6. Your boundaries are not respected
Respect is another foundational cornerstone of any relationship. A good friend understands and respects you and your boundaries. In contrast, is the toxic person who deliberately ignores your boundaries and disrespects you.
Examples of this include ignoring your need for solitude, stepping into your personal space, borrowing your things without permission, and repeatedly pushing you to reveal uncomfortable and sensitive information.
7. You notice you're spending less time on other relationships
Toxic friends tend to get jealous when you spend time investing in your other relationships. They often try to isolate you from other people who care about you in order to make you feel dependent on them.
They may actively and overtly discourage you from spending time with your other friends or family or may, more subtly and slowly, convince you that you are better off without them and that they are the only friend you really need. In more extreme cases, they may even insult your friends, or worse, go behind your back to attempt to sever your relationships with other people.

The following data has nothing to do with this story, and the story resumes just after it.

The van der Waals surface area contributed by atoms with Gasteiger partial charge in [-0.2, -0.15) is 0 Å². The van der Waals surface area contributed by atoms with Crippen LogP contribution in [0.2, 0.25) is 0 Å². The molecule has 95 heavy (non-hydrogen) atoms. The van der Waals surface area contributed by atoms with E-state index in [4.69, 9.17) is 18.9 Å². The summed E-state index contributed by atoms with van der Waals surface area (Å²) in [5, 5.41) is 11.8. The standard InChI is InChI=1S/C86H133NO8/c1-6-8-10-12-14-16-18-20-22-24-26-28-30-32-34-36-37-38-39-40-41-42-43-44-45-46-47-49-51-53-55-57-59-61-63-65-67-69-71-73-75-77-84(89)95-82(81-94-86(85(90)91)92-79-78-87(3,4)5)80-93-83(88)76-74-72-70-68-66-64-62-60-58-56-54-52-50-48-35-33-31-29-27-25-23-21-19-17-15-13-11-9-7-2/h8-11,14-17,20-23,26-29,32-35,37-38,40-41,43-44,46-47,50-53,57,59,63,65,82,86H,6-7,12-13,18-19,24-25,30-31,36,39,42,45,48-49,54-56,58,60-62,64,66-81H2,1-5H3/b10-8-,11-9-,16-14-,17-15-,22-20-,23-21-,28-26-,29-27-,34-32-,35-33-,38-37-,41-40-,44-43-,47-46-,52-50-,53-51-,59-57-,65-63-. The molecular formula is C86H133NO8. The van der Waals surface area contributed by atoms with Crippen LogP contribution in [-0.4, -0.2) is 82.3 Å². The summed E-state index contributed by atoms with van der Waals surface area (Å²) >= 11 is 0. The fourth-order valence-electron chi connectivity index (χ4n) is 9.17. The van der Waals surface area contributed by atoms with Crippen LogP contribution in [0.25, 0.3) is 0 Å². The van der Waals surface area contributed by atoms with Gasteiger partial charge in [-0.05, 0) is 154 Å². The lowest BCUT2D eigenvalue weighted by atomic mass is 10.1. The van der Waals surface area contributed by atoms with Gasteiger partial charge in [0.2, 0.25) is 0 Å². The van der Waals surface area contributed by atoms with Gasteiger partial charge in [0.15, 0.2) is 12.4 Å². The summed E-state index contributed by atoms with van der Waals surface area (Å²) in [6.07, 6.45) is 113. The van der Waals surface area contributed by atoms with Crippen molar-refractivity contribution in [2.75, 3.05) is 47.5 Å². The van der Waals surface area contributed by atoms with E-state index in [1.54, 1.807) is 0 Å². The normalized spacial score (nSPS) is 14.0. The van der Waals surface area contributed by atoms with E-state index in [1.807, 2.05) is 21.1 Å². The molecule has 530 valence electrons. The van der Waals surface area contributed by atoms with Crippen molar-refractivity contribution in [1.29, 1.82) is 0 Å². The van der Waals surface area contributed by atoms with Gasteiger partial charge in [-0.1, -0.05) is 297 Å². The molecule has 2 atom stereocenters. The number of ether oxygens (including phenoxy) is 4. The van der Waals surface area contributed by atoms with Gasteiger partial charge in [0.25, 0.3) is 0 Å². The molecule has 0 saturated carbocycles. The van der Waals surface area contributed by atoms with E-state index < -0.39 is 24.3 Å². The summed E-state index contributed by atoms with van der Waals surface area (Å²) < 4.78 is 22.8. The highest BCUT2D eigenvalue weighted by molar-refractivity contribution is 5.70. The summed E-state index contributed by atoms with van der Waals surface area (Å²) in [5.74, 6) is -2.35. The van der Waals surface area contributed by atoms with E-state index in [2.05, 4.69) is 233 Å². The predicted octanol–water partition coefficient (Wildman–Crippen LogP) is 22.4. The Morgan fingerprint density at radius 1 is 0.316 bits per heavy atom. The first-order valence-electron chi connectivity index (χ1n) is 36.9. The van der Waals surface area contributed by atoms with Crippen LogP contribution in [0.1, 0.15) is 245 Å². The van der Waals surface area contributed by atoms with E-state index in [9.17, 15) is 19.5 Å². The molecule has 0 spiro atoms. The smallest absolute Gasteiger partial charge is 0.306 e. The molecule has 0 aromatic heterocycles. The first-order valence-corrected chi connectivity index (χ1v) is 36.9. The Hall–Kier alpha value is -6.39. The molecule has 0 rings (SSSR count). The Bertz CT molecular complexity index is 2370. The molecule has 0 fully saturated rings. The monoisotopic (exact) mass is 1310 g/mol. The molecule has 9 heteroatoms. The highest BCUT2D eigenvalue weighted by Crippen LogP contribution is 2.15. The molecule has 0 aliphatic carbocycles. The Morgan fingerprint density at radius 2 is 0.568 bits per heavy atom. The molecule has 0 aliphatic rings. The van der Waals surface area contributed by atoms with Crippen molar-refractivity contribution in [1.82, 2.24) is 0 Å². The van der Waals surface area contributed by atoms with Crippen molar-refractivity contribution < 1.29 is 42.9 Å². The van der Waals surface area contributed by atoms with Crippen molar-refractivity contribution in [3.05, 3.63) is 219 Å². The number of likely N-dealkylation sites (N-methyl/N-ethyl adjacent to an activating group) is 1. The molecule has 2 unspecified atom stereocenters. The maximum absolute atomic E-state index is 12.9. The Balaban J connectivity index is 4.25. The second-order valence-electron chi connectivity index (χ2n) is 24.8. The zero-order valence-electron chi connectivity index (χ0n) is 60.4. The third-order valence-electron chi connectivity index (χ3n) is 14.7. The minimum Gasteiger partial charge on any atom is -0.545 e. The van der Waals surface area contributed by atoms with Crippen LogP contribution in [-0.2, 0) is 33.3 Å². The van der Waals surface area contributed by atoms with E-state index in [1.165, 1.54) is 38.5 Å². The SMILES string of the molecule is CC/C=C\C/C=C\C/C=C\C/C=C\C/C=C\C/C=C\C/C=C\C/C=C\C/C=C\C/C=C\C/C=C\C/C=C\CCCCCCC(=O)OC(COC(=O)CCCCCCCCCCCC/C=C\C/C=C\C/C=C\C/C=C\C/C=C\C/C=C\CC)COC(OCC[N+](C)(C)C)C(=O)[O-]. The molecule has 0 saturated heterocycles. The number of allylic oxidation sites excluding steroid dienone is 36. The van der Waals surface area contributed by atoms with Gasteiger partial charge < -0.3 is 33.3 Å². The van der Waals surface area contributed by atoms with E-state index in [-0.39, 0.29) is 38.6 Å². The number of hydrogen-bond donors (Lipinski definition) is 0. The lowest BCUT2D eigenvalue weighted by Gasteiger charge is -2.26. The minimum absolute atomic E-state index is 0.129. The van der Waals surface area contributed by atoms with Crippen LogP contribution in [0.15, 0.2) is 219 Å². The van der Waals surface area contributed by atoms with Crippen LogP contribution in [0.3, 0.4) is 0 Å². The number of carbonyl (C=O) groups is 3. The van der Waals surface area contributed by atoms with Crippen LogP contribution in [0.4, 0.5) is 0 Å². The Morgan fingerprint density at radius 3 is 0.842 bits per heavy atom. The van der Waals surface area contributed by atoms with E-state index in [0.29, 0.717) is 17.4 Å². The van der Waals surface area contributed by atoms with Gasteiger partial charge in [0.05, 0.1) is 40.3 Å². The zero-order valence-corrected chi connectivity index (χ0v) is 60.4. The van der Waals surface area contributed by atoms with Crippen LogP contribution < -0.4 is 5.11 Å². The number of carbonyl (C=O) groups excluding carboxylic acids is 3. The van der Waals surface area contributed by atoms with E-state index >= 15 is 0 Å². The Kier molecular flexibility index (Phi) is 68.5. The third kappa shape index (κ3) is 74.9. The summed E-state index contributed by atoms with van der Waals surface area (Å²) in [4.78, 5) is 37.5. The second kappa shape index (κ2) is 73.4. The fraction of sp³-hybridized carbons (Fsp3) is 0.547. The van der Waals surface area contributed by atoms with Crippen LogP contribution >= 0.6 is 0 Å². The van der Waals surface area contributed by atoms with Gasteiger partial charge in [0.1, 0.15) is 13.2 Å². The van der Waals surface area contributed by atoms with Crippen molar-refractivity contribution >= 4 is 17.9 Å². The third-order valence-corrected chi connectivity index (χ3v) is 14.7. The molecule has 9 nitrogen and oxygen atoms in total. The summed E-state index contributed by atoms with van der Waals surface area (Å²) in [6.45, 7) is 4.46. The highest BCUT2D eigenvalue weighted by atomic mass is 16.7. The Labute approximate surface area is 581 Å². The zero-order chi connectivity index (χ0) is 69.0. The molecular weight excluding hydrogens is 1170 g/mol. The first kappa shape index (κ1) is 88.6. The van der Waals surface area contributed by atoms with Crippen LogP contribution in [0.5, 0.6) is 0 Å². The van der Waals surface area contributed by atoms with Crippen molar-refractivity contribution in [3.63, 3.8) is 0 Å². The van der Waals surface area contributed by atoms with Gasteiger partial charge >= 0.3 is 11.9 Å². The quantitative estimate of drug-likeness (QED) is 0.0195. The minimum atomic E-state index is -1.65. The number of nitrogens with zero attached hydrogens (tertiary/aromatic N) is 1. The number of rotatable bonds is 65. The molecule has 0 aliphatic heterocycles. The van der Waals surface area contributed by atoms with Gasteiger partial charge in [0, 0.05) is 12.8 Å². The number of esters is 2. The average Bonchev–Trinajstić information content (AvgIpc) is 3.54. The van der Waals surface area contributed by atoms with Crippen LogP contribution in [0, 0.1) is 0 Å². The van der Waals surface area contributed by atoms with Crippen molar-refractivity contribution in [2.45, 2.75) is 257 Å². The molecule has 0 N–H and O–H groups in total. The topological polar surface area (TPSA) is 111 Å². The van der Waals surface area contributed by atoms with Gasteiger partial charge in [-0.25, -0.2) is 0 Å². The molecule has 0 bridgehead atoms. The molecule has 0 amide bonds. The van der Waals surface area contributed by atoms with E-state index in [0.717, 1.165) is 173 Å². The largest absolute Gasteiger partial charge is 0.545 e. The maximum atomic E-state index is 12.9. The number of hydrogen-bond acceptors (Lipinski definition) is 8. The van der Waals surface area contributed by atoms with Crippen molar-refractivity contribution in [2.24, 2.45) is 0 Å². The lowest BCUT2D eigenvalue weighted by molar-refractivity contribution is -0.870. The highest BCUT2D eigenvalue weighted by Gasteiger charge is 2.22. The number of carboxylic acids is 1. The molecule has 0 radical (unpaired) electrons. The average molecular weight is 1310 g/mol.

8. You feel drained and exhausted by all the drama
Another common sign of a toxic friend is the presence of constant drama and unnecessary conflict. Toxic people bring chaos with them wherever they go. Examples of this include arguing and causing problems. They often have that victim mentality (this happened to me) instead of taking control over and improving the situation.
This negativity and constant drama is emotionally draining and exhausting. Remember, healthy friendships should provide you with a sense of stability and peace.
9. You don't feel seen and heard